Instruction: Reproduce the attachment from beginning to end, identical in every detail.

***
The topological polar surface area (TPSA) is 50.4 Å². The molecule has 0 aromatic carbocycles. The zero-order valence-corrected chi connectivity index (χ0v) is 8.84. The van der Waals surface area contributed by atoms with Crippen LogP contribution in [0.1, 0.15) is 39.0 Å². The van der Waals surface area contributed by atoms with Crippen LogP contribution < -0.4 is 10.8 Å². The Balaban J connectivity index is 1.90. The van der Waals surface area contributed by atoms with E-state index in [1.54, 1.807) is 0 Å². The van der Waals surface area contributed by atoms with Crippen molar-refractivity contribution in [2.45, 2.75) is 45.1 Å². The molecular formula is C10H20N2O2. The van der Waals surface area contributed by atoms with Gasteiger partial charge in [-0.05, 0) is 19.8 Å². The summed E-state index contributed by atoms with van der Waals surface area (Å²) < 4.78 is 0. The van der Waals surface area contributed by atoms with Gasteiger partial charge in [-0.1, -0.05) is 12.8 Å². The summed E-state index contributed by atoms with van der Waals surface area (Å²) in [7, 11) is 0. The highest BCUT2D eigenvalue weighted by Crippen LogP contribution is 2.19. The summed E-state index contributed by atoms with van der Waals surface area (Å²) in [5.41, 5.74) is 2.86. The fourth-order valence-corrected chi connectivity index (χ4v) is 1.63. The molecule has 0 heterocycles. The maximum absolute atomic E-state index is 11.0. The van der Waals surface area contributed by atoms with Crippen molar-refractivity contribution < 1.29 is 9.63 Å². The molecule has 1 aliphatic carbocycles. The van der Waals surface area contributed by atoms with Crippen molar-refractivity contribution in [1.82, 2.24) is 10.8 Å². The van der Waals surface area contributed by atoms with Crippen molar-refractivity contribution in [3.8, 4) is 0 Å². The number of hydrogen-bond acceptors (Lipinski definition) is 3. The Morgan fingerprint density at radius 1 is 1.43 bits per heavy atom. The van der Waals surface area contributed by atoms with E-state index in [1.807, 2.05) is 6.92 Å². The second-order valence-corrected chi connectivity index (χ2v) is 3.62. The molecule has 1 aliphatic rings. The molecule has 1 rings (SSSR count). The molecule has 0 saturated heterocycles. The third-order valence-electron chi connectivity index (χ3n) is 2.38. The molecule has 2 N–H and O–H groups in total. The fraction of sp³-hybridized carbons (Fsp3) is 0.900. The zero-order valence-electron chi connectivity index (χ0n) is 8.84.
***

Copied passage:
The topological polar surface area (TPSA) is 50.4 Å². The molecule has 0 aromatic carbocycles. The zero-order valence-corrected chi connectivity index (χ0v) is 8.84. The van der Waals surface area contributed by atoms with Crippen LogP contribution in [0.1, 0.15) is 39.0 Å². The van der Waals surface area contributed by atoms with Crippen LogP contribution < -0.4 is 10.8 Å². The Balaban J connectivity index is 1.90. The van der Waals surface area contributed by atoms with E-state index in [1.54, 1.807) is 0 Å². The van der Waals surface area contributed by atoms with Crippen molar-refractivity contribution in [2.45, 2.75) is 45.1 Å². The molecular formula is C10H20N2O2. The van der Waals surface area contributed by atoms with Gasteiger partial charge in [-0.05, 0) is 19.8 Å². The summed E-state index contributed by atoms with van der Waals surface area (Å²) < 4.78 is 0. The van der Waals surface area contributed by atoms with Gasteiger partial charge in [-0.1, -0.05) is 12.8 Å². The summed E-state index contributed by atoms with van der Waals surface area (Å²) in [7, 11) is 0. The highest BCUT2D eigenvalue weighted by Crippen LogP contribution is 2.19. The summed E-state index contributed by atoms with van der Waals surface area (Å²) in [5.41, 5.74) is 2.86. The fourth-order valence-corrected chi connectivity index (χ4v) is 1.63. The molecule has 0 heterocycles. The maximum absolute atomic E-state index is 11.0. The van der Waals surface area contributed by atoms with Crippen molar-refractivity contribution < 1.29 is 9.63 Å². The molecule has 1 aliphatic carbocycles. The van der Waals surface area contributed by atoms with Crippen molar-refractivity contribution in [1.82, 2.24) is 10.8 Å². The van der Waals surface area contributed by atoms with Crippen molar-refractivity contribution in [3.8, 4) is 0 Å². The number of hydrogen-bond acceptors (Lipinski definition) is 3. The Morgan fingerprint density at radius 1 is 1.43 bits per heavy atom. The van der Waals surface area contributed by atoms with E-state index in [1.807, 2.05) is 6.92 Å². The second-order valence-corrected chi connectivity index (χ2v) is 3.62. The molecule has 1 aliphatic rings. The molecule has 1 rings (SSSR count). The molecule has 0 saturated heterocycles. The third-order valence-electron chi connectivity index (χ3n) is 2.38. The molecule has 2 N–H and O–H groups in total. The fraction of sp³-hybridized carbons (Fsp3) is 0.900. The zero-order valence-electron chi connectivity index (χ0n) is 8.84.